Announced in a blog post, EA AntiCheat (EAAC) is a “kernel-mode anti-cheat and anti-tamper solution developer in-house” that will be introduced with PC versions of FIFA 23.
Kernel level anti-cheat software operates on the deepest layer of a computer’s software and can keep tabs on nearly any programmes on a computer, giving it a better chance of stopping a cheat before it reaches the game it’s protecting. FIFA will join the likes of Call Of Duty and Valorant in using a kernel-level anti-cheat.
“PC cheat developers have increasingly moved into the kernel, so we need to have kernel-mode protections to ensure fair play and tackle PC cheat developers on an even playing field,” explained EA.
On why the upcoming game needs better anti-cheat, EA said that “for games that are highly competitive and contain many online modes like FIFA 23, kernel-mode protection is absolutely vital.”
“When cheat programs operate in kernel space, they can make their cheat functionally invisible to anti-cheat solutions that live in user-mode,” added EA. “Unfortunately, the last few years have seen a large increase in cheats and cheat techniques operating in kernel-mode, so the only reliable way to detect and block these is to have our anti-cheat operate there as well.”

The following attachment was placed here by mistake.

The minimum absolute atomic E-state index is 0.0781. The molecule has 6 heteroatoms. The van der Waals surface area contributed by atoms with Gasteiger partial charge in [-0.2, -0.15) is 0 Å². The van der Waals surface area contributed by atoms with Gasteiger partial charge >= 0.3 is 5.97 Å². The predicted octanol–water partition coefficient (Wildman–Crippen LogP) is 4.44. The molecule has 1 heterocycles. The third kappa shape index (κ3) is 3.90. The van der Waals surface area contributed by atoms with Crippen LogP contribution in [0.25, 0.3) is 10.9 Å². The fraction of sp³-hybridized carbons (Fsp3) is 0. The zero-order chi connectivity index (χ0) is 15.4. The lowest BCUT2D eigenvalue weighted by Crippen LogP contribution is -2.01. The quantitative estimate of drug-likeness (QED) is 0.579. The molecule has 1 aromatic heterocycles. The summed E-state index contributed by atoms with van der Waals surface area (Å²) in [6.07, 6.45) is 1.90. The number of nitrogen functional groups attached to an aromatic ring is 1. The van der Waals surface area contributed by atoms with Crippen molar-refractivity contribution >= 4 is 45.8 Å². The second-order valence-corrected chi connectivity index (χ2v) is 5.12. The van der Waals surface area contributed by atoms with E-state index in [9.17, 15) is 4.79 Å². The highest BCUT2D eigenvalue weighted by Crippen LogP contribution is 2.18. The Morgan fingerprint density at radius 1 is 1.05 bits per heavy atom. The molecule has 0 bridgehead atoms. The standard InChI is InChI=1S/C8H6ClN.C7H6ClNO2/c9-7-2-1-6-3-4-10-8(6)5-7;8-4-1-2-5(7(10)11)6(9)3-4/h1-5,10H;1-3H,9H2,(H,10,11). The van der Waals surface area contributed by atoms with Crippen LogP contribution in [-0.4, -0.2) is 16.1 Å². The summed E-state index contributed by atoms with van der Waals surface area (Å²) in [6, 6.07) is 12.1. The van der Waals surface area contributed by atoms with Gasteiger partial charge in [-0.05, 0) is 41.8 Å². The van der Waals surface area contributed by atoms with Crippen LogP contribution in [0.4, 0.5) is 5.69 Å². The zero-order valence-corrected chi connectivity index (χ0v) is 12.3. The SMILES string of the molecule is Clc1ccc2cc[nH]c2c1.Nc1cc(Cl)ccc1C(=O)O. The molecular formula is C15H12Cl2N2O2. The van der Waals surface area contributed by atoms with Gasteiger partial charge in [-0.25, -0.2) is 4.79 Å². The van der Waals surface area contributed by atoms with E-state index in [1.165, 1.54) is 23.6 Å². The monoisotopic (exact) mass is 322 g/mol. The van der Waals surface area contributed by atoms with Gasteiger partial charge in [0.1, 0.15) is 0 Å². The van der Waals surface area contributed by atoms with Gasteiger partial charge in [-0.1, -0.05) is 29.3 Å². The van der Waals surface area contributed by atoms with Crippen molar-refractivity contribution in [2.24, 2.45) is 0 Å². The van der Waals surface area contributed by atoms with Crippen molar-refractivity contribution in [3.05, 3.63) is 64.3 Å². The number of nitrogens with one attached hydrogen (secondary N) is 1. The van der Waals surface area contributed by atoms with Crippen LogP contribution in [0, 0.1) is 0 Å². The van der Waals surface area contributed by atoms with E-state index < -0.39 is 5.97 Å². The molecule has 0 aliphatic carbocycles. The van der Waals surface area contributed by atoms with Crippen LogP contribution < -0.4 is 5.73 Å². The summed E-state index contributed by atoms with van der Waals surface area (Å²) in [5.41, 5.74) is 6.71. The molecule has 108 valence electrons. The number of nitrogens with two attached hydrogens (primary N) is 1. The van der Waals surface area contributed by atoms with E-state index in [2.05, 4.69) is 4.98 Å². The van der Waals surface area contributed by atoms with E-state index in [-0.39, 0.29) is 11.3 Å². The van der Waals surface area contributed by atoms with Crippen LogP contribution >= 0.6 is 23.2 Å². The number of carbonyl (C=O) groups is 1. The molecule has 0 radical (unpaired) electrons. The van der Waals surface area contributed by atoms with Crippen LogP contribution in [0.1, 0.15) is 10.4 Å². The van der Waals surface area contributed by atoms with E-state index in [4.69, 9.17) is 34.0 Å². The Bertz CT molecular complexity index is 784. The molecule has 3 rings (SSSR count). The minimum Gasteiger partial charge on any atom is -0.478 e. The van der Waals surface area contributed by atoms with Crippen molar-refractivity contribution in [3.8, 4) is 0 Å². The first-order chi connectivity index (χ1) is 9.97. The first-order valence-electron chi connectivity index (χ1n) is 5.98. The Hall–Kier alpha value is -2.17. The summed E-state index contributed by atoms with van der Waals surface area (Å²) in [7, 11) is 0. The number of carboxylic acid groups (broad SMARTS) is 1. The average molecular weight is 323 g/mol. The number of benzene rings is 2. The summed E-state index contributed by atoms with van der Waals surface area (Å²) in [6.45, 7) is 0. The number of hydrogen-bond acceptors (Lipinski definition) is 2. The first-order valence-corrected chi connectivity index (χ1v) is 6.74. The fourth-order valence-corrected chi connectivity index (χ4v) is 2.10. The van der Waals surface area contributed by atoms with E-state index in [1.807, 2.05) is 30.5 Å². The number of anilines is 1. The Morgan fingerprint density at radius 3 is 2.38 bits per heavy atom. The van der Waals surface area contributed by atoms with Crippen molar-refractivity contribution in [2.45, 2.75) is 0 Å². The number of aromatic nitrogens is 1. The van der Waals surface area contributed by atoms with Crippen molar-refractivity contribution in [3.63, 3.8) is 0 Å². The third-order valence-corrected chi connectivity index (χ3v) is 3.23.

EA went to acknowledge privacy concerns regarding the access EAAC will have to players’ computers, and said that EAAC will not gather information on anything that’s not connected to the company’s games. EA went on to say that it has worked with “independent, 3rd party security and privacy assessors” to ensure EAAC respects data privacy and won’t introduce any security vulnerabilities.
FIFA 23 is set to launch on September 27 and ahead of the new title, EA’s president of music recently told NME his all-time favourite FIFA track.